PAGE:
Over the past year, Netflix has received pushback from the Christian community for not having many family-friendly or faith-friendly options to choose on their platform. They recently announced that they will be adopting both films and series from the best-selling series, The Chronicles of Narnia from Christian author, C.S. Lewis.
In an official statement, the entertainment powerhouse stated that they would be producing a variety of works off of The Chronicles of Narnia series, after reaching an agreement with The C.S. Lewis Company, who owns the rights to all the books.
“All series and films produced through the deal will be Netflix productions, with Mark Gordon of Entertainment One (eOne) alongside Douglas Gresham and Vincent Sieber serving as executive producers for [the] series and as producers for features,” the Netflix statement said.
The Narnia series is considered one of the most popular children’s series as it has sold over 100 million copies around the world, and has been turned into a multimedia series.
Douglas Gresham, a stepson of the Christian thought-leader, said that he was excited that Lewis’s works would be brought to life again.
“It’s wonderful to know that folks from all over are looking forward to seeing more of Narnia, and that the advances in production and distribution technology have made it possible for us to make Narnian adventures come to life all over the world,” Gresham said.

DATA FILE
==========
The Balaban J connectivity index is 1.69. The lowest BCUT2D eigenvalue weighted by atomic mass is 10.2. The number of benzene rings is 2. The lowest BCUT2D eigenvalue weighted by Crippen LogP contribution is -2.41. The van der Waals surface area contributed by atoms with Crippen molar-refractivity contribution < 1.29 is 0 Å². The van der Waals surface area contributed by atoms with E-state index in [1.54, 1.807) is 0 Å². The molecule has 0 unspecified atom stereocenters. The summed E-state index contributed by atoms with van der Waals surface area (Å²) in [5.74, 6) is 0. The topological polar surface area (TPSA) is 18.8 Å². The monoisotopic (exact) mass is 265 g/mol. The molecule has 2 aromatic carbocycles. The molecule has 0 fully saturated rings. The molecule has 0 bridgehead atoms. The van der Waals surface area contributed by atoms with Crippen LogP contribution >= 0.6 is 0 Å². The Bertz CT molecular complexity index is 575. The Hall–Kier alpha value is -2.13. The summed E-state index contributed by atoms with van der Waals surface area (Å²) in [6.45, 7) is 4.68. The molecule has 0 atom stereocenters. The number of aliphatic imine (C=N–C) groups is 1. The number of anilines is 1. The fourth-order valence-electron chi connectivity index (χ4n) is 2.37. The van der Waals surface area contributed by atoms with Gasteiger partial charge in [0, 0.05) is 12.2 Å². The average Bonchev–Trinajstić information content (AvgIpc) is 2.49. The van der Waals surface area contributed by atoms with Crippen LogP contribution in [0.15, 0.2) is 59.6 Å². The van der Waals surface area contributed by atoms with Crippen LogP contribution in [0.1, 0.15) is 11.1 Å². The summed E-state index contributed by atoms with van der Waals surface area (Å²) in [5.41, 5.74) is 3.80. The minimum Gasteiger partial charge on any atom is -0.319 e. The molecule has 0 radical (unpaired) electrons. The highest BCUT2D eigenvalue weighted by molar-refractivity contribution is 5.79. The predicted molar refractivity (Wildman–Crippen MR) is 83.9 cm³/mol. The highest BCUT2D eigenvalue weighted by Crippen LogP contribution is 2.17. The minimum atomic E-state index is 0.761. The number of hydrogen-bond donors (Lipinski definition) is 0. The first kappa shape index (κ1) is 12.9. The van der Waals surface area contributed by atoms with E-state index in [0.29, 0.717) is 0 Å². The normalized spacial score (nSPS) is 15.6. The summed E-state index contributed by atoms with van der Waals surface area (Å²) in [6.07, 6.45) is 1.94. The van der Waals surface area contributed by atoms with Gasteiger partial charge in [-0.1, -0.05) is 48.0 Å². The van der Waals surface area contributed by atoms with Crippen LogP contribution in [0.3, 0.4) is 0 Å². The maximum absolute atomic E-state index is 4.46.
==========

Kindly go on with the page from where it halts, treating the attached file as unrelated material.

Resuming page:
“Netflix seems to be the very best medium with which to achieve this aim, and I am looking forward to working with them toward this goal,” he added.
There is religious symbolism seen throughout the entire Narnia series. Alister McGrath of King’s College in London pointed out that many pieces are derived from Christian theology, as the Christian Post revealed, referencing a 2013 BBC article McGrath had published.
“Aslan is a literary Christ figure who plays a pivotal role in the story of Narnia, just as Jesus Christ is central to the Christian faith,” wrote McGrath.
“Lewis explained in a letter to Arthur Greeves in October 1931, that he set out his story of Aslan as a retelling of the ‘actual incarnation, crucifixion, and resurrection.'”
Adapting the series to film is not new as “The Lion, the Witch and the Wardrobe,” “Prince Caspian,” and “The Voyage of the Dawn Treader” were adapted into major motion pictures, with box office revenue hitting $1.6 in total.
Last year it was rumored that TriStar Pictures, the Mark Gordon Company, the C.S. Lewis Company, and Entertainment One were adapting one of the books from the series, The Silver Chair, into a film.
Gresham commented that he was excited about the work that was to come.
“We have an experienced and talented director for ‘The Silver Chair’ and that means that with Joe Johnston at the helm, serious development work can now get started. This is when it starts to be hard work and fun combined,” Gresham said.
“Don’t hold your breath, but things are happening at last,” he added.
The question remains whether or not the Netflix company will keep the Christian elements seen throughout the books that were carried over into the feature films.
“C.S. Lewis’ beloved Chronicles of Narnia stories have resonated with generations of readers around the world. Families have fallen in love with characters like Aslan and the entire world of Narnia, and we’re thrilled to be their home for years to come,” said Ted Sarandos, Chief Content Officer, Netflix.